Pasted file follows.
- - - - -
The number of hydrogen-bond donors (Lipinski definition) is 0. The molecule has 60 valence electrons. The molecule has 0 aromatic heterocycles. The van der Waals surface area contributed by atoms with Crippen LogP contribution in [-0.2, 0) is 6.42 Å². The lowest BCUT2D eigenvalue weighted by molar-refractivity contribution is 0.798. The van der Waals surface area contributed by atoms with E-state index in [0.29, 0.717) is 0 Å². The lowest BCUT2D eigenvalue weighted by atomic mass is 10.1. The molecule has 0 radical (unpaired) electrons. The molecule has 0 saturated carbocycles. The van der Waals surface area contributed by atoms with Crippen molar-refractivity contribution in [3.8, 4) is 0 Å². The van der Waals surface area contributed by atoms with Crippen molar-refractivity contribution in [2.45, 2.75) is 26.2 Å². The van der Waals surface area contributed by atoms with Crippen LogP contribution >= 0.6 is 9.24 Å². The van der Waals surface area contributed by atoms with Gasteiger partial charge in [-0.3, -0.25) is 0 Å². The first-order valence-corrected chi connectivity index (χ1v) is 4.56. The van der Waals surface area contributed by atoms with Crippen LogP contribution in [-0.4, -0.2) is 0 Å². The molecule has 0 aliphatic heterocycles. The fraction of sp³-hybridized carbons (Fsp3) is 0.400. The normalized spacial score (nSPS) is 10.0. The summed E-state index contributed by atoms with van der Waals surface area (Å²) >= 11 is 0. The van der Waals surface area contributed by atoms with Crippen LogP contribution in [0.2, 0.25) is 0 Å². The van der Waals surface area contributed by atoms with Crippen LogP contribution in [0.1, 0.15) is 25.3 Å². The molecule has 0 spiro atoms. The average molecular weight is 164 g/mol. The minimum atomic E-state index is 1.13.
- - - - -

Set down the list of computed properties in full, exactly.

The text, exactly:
The number of hydrogen-bond donors (Lipinski definition) is 0. The molecule has 60 valence electrons. The molecule has 0 aromatic heterocycles. The van der Waals surface area contributed by atoms with Crippen LogP contribution in [-0.2, 0) is 6.42 Å². The lowest BCUT2D eigenvalue weighted by molar-refractivity contribution is 0.798. The van der Waals surface area contributed by atoms with E-state index in [0.29, 0.717) is 0 Å². The lowest BCUT2D eigenvalue weighted by atomic mass is 10.1. The molecule has 0 radical (unpaired) electrons. The molecule has 0 saturated carbocycles. The van der Waals surface area contributed by atoms with Crippen molar-refractivity contribution in [3.8, 4) is 0 Å². The van der Waals surface area contributed by atoms with Crippen molar-refractivity contribution in [2.45, 2.75) is 26.2 Å². The van der Waals surface area contributed by atoms with Crippen LogP contribution >= 0.6 is 9.24 Å². The van der Waals surface area contributed by atoms with Gasteiger partial charge in [-0.3, -0.25) is 0 Å². The first-order valence-corrected chi connectivity index (χ1v) is 4.56. The van der Waals surface area contributed by atoms with Crippen LogP contribution in [-0.4, -0.2) is 0 Å². The molecule has 0 aliphatic heterocycles. The fraction of sp³-hybridized carbons (Fsp3) is 0.400. The normalized spacial score (nSPS) is 10.0. The summed E-state index contributed by atoms with van der Waals surface area (Å²) >= 11 is 0. The van der Waals surface area contributed by atoms with Crippen LogP contribution in [0.2, 0.25) is 0 Å². The van der Waals surface area contributed by atoms with Crippen LogP contribution in [0.1, 0.15) is 25.3 Å². The molecule has 0 spiro atoms. The average molecular weight is 164 g/mol. The minimum atomic E-state index is 1.13.